"Scary Movie 4" carries on the not-so-proud tradition of all the great David Zucker films that have come before it: male genitalia and fart jokes.
If those two words just made you blush, this probably isn't the film for you. If you laughed out loud when Leslie Nielsen told an airplane stewardess to not call him "Surely," then you'll probably find "Scary Movie 4" pretty funny — though not nearly as clever.
Better than the third one and less dependent on raunchiness for its sight gags then the first two, "Scary Movie 4" is a plethora of pop culture citations and parodies. If you haven't seen "War of the Worlds" and "The Grudge," the movie will probably make no sense to you. Most of the jokes aren't exactly clever, relying on stupidity to get a laugh (which often works) than wits; though some jokes are down right ingenious.
The bevy of screenwriters must also be given credit for combining not only those completely different movies, but also tossing in a good chunk of references to other movies including "Saw," "Brokeback Mountain," and "The Village." The plot, if it can be called that, is basically there to set up every sight gag and parody: aliens from another planet attack Earth, a dead Japanese child is haunting a house, plus Shaq and Dr. Phil are locked up together in a room a la "Saw."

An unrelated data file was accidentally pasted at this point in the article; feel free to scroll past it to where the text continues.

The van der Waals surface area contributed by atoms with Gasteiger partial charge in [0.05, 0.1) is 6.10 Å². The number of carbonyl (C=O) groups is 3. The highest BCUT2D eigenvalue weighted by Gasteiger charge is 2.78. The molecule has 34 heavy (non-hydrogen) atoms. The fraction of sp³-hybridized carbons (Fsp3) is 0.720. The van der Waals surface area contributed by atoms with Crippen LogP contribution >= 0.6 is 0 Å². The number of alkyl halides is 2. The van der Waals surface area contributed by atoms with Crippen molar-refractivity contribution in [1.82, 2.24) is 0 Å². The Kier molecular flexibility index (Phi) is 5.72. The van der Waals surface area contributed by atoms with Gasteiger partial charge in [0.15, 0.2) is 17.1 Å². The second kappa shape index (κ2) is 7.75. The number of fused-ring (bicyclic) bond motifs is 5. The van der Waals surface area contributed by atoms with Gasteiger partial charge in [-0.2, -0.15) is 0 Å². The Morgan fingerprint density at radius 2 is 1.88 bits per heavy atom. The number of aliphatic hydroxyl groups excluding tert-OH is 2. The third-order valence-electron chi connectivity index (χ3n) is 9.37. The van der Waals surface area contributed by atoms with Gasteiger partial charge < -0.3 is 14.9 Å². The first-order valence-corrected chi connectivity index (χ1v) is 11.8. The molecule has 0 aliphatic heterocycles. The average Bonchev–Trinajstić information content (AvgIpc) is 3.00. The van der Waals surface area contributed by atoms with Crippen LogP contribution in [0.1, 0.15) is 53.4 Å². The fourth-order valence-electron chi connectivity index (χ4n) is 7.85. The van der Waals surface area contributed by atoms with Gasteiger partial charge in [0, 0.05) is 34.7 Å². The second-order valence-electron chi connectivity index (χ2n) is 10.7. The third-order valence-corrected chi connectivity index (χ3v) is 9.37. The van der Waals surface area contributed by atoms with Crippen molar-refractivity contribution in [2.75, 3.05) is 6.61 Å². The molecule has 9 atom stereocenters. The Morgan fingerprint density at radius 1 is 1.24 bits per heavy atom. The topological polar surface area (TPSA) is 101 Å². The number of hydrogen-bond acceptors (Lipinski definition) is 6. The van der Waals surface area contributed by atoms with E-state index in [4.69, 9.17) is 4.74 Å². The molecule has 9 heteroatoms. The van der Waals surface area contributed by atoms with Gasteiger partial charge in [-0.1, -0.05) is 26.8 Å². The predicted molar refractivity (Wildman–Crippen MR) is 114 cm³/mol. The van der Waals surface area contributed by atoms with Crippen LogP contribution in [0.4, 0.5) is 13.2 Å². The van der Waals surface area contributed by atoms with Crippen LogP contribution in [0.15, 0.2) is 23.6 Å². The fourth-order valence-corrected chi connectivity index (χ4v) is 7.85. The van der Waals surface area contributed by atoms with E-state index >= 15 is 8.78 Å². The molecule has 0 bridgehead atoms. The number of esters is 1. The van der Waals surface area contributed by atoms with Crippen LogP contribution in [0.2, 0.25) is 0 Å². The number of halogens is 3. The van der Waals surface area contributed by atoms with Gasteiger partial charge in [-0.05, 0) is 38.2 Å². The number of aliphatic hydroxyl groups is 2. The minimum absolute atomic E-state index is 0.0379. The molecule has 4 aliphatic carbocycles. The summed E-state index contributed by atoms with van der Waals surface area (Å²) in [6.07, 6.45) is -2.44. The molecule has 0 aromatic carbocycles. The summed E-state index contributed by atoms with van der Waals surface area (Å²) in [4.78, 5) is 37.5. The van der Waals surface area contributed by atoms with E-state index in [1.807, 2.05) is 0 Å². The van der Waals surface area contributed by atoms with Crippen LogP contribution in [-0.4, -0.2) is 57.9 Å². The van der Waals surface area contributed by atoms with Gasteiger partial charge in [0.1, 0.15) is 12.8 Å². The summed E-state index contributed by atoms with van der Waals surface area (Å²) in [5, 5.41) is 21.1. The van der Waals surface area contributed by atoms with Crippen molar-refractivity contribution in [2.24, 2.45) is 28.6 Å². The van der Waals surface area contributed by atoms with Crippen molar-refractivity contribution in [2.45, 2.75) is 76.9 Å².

The movie is full of mid-range cameos including Charlie Sheen, Michael Madsen and Bill Pullman, which make the cultural references all the funnier. The lead actors do a solid job of imitating their famous counter parts, especially Craig Bierko as Tom Ryan, who does a wonderful — though the joke is played out — impression of Tom Cruise on Oprah's couch near the end of the film.
Of course, the best part of any Zucker film is parody film expert Leslie Nielsen, who pretty much has his punch line delivery down to a science and slapstick timing mastered into a fine art. Be warned though that you may see more of Nielsen's body than you ever really wanted to — which was any at all in my case.
"Scary Movie 4" has a joke every minute, but what is seriously lacking from it is that fresh feeling that made the "Naked Gun" and other movies in the same vein all the funnier. Sure there can be a "Scary Movie" made every year, parodying the latest horror and action films, but at some point the jokes get as stale as the stereotypes they are based on.
I'm not saying that it has happened quite yet, but we've been there before ("Mafia," "Naked Gun 33 1/3"), and we'll go there again.